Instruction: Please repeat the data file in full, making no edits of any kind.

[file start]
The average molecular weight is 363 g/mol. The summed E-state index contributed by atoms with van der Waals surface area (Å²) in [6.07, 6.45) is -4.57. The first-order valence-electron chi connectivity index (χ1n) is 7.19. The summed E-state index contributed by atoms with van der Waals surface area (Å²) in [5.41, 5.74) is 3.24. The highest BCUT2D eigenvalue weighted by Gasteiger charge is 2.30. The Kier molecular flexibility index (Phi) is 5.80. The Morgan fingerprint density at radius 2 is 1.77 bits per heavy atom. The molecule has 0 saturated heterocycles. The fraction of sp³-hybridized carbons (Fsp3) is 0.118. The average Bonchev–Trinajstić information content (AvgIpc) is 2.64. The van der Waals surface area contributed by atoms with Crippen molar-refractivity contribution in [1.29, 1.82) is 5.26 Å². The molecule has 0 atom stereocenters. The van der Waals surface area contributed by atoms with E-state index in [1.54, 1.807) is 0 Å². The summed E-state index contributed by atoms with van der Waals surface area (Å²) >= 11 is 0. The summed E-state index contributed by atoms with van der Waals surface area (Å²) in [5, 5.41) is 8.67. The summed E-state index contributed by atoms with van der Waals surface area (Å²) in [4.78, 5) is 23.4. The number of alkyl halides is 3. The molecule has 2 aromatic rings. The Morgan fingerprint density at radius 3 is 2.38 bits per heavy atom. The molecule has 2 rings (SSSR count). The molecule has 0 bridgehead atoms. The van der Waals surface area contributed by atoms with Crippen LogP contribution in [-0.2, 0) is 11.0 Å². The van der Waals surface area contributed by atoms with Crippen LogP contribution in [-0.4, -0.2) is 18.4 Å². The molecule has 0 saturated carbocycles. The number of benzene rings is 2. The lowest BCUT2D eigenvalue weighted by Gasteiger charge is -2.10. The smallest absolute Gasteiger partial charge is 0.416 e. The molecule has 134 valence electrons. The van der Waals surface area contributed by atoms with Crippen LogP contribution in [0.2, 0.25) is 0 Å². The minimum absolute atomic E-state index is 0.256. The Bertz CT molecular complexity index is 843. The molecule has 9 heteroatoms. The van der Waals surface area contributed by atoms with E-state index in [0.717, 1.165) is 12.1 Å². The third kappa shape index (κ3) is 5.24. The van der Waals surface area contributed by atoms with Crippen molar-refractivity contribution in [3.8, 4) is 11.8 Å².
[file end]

The average molecular weight is 363 g/mol. The summed E-state index contributed by atoms with van der Waals surface area (Å²) in [6.07, 6.45) is -4.57. The first-order valence-electron chi connectivity index (χ1n) is 7.19. The summed E-state index contributed by atoms with van der Waals surface area (Å²) in [5.41, 5.74) is 3.24. The highest BCUT2D eigenvalue weighted by Gasteiger charge is 2.30. The Kier molecular flexibility index (Phi) is 5.80. The Morgan fingerprint density at radius 2 is 1.77 bits per heavy atom. The molecule has 0 saturated heterocycles. The fraction of sp³-hybridized carbons (Fsp3) is 0.118. The average Bonchev–Trinajstić information content (AvgIpc) is 2.64. The van der Waals surface area contributed by atoms with Crippen molar-refractivity contribution in [1.29, 1.82) is 5.26 Å². The molecule has 0 atom stereocenters. The van der Waals surface area contributed by atoms with E-state index in [1.54, 1.807) is 0 Å². The summed E-state index contributed by atoms with van der Waals surface area (Å²) >= 11 is 0. The summed E-state index contributed by atoms with van der Waals surface area (Å²) in [5, 5.41) is 8.67. The summed E-state index contributed by atoms with van der Waals surface area (Å²) in [4.78, 5) is 23.4. The number of alkyl halides is 3. The molecule has 2 aromatic rings. The Morgan fingerprint density at radius 3 is 2.38 bits per heavy atom. The molecule has 2 rings (SSSR count). The molecule has 0 bridgehead atoms. The van der Waals surface area contributed by atoms with Crippen LogP contribution in [-0.2, 0) is 11.0 Å². The van der Waals surface area contributed by atoms with Crippen LogP contribution in [-0.4, -0.2) is 18.4 Å². The molecule has 0 saturated carbocycles. The number of benzene rings is 2. The lowest BCUT2D eigenvalue weighted by Gasteiger charge is -2.10. The smallest absolute Gasteiger partial charge is 0.416 e. The molecule has 134 valence electrons. The van der Waals surface area contributed by atoms with Crippen LogP contribution in [0.2, 0.25) is 0 Å². The minimum absolute atomic E-state index is 0.256. The Bertz CT molecular complexity index is 843. The molecule has 9 heteroatoms. The van der Waals surface area contributed by atoms with E-state index in [0.717, 1.165) is 12.1 Å². The third kappa shape index (κ3) is 5.24. The van der Waals surface area contributed by atoms with Crippen molar-refractivity contribution in [3.8, 4) is 11.8 Å².